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Symposium to focus on leadership in military operating environment of 2035

September 23, 2019

Accelerations in artificial intelligence and other sciences and technologies must be considered now for cadets to meet the challenges as leaders on the battlefield of 2035, according to the organizers of the University of North Georgia's (UNG) 2019 Institute for Leadership and Strategic Studies (ILSS) Symposium.

UNG will co-host the two-day event with the U.S. Army War College Strategic Studies Institute to explore educational opportunities that will equip ROTC cadets with the competencies they need to succeed in this complex environment.

"We need to be ahead of the curve in preparing cadets' minds, bodies and leadership skills," said retired Lt. Col. Keith Antonia, associate vice president for military programs at UNG.

Set for Nov. 13-14 on UNG's Dahlonega Campus, the fourth annual event "Soldier-Leaders in the Age of Artificial Intelligence: The Future of Pre-Commissioning Education" has its sights set on 2035, when this fall's freshman cadets will be field-grade officers (majors and lieutenant colonels).

Six speakers are scheduled for the two-day event, including two retired U.S. generals and an active-duty general from Australia. A new wrinkle is a science fiction writing contest, which retired Col. Sharon Hamilton, director of liaison and military operations at UNG, said fits perfectly with the theme of the symposium.

"Science fiction sparks our imagination to think about challenges from a new perspective," she said.

The winning submission will be read at the symposium.

The symposium review committee will select the most relevant and highest-quality submissions for nine to 12 scholars to present and discuss. Undergraduate submissions will be considered for poster sessions. Authors of selected abstracts will be invited to present as members of panels during the symposium. Extended papers from selected abstracts will be published by the University of North Georgia Press in a peer-reviewed, edited print and digital conference proceedings monograph. 

Undergraduates, graduate students and cadets are invited to submit poster proposals (250 words) and short bio (150 words) by Sept. 30 to UNG digital commons.

The event is free to attend for UNG students, faculty and staff; speakers and panelists; and international cadets. The cost is $45 for all others. Registration is required.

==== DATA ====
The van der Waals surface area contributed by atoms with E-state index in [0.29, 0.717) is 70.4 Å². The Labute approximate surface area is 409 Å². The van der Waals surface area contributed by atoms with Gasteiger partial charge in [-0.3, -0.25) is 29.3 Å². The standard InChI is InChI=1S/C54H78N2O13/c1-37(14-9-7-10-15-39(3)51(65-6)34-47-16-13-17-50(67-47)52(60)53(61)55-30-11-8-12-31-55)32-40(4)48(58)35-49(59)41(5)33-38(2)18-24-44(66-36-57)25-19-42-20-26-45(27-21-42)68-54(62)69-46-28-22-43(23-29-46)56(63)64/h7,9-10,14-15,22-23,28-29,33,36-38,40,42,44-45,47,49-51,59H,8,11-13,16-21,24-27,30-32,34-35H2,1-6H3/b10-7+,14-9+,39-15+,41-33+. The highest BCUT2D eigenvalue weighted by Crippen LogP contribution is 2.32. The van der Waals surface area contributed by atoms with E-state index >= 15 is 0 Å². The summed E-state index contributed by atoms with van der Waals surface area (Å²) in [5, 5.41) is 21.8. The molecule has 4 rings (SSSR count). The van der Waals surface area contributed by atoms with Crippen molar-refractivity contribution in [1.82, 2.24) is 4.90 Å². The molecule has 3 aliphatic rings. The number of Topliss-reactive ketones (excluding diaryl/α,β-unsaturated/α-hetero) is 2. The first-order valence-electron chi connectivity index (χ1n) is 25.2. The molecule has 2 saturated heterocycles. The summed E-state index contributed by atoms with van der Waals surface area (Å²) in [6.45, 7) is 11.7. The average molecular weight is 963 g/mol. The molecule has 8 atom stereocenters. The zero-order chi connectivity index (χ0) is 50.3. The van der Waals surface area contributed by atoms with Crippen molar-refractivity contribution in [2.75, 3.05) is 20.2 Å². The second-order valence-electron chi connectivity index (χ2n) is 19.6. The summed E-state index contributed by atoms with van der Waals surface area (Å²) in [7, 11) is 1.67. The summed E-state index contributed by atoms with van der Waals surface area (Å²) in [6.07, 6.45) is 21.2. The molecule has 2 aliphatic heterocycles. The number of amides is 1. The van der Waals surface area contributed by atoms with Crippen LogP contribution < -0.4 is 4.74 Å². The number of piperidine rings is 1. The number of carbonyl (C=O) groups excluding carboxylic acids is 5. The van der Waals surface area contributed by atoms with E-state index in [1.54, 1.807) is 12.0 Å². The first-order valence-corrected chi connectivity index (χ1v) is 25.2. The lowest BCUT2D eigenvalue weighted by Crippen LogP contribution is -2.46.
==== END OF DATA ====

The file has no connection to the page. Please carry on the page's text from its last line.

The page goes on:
Guest speakers for the symposium include:

  • Retired U.S. Army Maj. Gen. Bob Scales is former president and CEO of Walden University and former CEO of Colgen Inc., a defense consultancy specializing in strategic leadership. A recipient of the Silver Star for action during the Vietnam War, Scales finished his 30-year military career as commandant of the U.S. Army War College. In 1995, he created the Army After Next Program, which was the Army's first attempt to build a strategic game and operational concept for future land warfare.
  • Australian Maj. Gen. Mick Ryan, commander of the Australian Defence College, served in Afghanistan and Iraq. He was responsible for the Australian army's contribution to the Defence White Paper and Force Structure Review, design of the army beyond 2020, army experimentation, as well as fostering intellectual debate through the Australian Army Journal and the establishment of the Land Power Forum internet blog.
  • Retired U.S. Air Force Maj. Gen. Charles J. Dunlap Jr., the former deputy judge advocate general of the U.S. Air Force, joined the faculty of Duke University School of Law in July 2010. At Duke Law, he is a professor of the practice of law and executive director of the Center on Law, Ethics and National Security. 
  • Candice Frost, director of foreign intelligence for the U.S. Army deputy chief of staff G2 Intelligence.
  • Retired U.S. Army Chief Warrant Officer 3 Jerry Leverich is the director of Fusion & Assessments Directorate for the G2 Intelligence of the U.S. Army Training and Doctrine Command.
  • Emerson T. Brooking is a resident fellow at the Digital Forensic Research Lab of the Atlantic Council and co-author of "LikeWar: The Weaponization of Social Media." Previously, he was research fellow at the Council on Foreign Relations, the youngest researcher in a generation to receive such an appointment. Brooking has served as an adviser on information warfare to the National Security Council, Joint Staff, and U.S. intelligence community.
  • Paul Scharre, senior fellow and director of the Technology and National Security Program at the Center for a New American Society and author of "Army of None: Autonomous Weapons and the Future of War," which won the 2019 Colby Award and was named one of Bill Gates' top five books of 2018. He will speak on the artificial intelligence revolution and the capabilities and limitations of artificial intelligence and machine learning technologies in military applications.

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